“I wasn’t a big fan of Dr. Kaelber on the first day. He acted like he knew everything,” said freshman Nick Boghos in 2007. “Later, I found out he did know everything!”
That’s been the experience of multiple generations of Wagner College students with religion professor Walter Kaelber, who retired this summer after half a century on Grymes Hill.
Born in north Jersey in 1943, Walter Kaelber earned his bachelor’s degree in history and math at Bucknell University in rural central Pennsylvania.
“Thereafter, I attended the University of Chicago,” Kaelber told a Wagnerian reporter in 1985, “studying comparative religion with the world’s foremost authority in the field, Mircea Eliade.”
The son of German immigrants, Kaelber was raised in a Protestant Christian household. His studies of comparative religion at Chicago in the late 1960s did more than just prepare him for a scholarly career; they changed his personal perspective on faith.
“The transformation was a gradual one,” he told the Wagnerian. “It was Hermann Hesse’s novel, ‘Siddhartha,’ that began my inquiry into other religions. I began to suspect, not that the Christian religion was false, but that there simply had to be more.
“The academic study of religion sees in all religions an expression of man’s spiritual striving,” Kaelber said, explaining the core of his approach to the field. “I think that only the comparative approach can really show how each religion is unique and special and, at the same time, clarify the elements that various religions share.”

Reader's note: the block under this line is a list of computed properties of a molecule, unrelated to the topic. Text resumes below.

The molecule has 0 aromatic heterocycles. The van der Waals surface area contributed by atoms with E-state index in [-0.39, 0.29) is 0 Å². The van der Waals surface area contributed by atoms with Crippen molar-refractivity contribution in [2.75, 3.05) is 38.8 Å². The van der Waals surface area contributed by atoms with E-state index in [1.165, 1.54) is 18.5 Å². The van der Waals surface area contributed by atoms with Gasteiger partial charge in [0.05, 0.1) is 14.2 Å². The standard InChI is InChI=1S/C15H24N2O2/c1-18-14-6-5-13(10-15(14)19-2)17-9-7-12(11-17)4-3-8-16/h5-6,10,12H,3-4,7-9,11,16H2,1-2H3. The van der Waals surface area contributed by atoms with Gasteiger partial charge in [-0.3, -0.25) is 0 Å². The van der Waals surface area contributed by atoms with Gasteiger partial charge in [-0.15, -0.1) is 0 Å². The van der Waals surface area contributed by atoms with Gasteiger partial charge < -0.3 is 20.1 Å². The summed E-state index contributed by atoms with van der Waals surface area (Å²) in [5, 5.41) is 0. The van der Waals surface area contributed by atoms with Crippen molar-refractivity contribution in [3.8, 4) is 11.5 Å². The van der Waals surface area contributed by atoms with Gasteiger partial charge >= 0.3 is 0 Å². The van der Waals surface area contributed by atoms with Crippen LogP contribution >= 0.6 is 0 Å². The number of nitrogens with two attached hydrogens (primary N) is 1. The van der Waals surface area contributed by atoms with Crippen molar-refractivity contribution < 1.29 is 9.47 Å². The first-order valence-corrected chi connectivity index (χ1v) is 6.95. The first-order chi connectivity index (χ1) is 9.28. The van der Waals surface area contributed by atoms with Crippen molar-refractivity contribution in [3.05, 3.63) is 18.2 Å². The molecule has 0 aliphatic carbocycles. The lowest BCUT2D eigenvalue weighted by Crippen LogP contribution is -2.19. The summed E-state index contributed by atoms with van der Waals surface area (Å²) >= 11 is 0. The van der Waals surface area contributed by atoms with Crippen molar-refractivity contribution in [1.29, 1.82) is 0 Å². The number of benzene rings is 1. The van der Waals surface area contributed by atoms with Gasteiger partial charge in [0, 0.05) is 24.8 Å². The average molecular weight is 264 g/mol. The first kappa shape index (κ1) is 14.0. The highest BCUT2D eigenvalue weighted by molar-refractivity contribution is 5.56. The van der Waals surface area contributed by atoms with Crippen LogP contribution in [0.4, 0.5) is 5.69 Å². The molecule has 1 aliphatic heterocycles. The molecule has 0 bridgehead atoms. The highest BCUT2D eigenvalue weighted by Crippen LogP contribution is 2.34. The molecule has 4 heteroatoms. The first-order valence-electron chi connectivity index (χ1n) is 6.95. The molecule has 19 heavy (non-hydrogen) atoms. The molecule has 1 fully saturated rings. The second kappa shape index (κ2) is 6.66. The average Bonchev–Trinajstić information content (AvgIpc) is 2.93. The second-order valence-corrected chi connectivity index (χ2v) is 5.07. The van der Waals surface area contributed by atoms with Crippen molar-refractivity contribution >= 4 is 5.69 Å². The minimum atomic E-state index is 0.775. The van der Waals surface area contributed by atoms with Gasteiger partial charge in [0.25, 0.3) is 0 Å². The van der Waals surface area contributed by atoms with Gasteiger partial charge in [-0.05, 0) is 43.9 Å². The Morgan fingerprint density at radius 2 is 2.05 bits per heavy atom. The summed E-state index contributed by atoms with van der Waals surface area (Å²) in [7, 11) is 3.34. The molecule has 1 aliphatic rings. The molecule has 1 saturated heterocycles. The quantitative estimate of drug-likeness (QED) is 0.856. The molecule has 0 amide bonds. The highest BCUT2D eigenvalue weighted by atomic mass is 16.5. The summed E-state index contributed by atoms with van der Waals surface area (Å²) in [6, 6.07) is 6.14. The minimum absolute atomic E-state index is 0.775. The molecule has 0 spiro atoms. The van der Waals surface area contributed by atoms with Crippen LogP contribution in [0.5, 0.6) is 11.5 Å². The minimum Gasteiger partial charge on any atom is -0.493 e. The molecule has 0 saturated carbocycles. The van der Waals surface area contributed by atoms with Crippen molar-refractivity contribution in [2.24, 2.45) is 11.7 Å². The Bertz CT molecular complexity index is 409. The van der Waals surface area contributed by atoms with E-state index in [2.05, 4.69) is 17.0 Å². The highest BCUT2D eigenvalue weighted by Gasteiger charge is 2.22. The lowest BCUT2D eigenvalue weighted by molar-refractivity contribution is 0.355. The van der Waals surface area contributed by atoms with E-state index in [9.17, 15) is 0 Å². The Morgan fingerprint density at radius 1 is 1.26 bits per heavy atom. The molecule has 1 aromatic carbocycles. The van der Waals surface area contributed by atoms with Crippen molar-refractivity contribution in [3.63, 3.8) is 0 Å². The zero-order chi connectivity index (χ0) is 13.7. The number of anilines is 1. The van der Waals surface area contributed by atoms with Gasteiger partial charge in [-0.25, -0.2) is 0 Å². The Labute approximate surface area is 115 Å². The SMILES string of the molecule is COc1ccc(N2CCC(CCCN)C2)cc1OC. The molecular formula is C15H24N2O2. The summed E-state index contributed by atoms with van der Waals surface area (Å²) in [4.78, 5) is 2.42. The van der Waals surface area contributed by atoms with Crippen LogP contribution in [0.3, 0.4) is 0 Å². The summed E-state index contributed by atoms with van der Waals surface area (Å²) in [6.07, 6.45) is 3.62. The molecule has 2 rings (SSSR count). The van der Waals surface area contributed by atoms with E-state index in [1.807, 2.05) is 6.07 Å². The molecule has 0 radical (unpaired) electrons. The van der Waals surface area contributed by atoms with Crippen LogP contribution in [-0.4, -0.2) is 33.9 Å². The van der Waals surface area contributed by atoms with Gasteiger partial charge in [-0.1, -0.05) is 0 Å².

Walter Kaelber is known as a tough but inspiring teacher who expects his students to really engage in their classroom discussions.
“Class was a thinking exercise. You’d go into class with one opinion on the book you were discussing,” Nick Boghos said, “and walk out with another.”
“Dr. Kaelber’s ‘tell it like it is’ approach to religion has always endeared him to students,” wrote senior Heather Weinman for this magazine in 2005. “That and his unfailing sense of humor.”
During his first meeting with a group of first-year students in 2007, Kaelber wanted to convey to the freshmen that he had prepared for his encounter with them.
“I went over your files, and almost everyone picked this [class] as their number-one choice,” he joked, “which says to me that you’re certifiably insane.”
All kidding aside, the stuff Walter Kaelber taught his students was strange and fascinating.
“It really does make you think,” as one of his students, Kyle Glover ’11, put it. “It messes with your head.”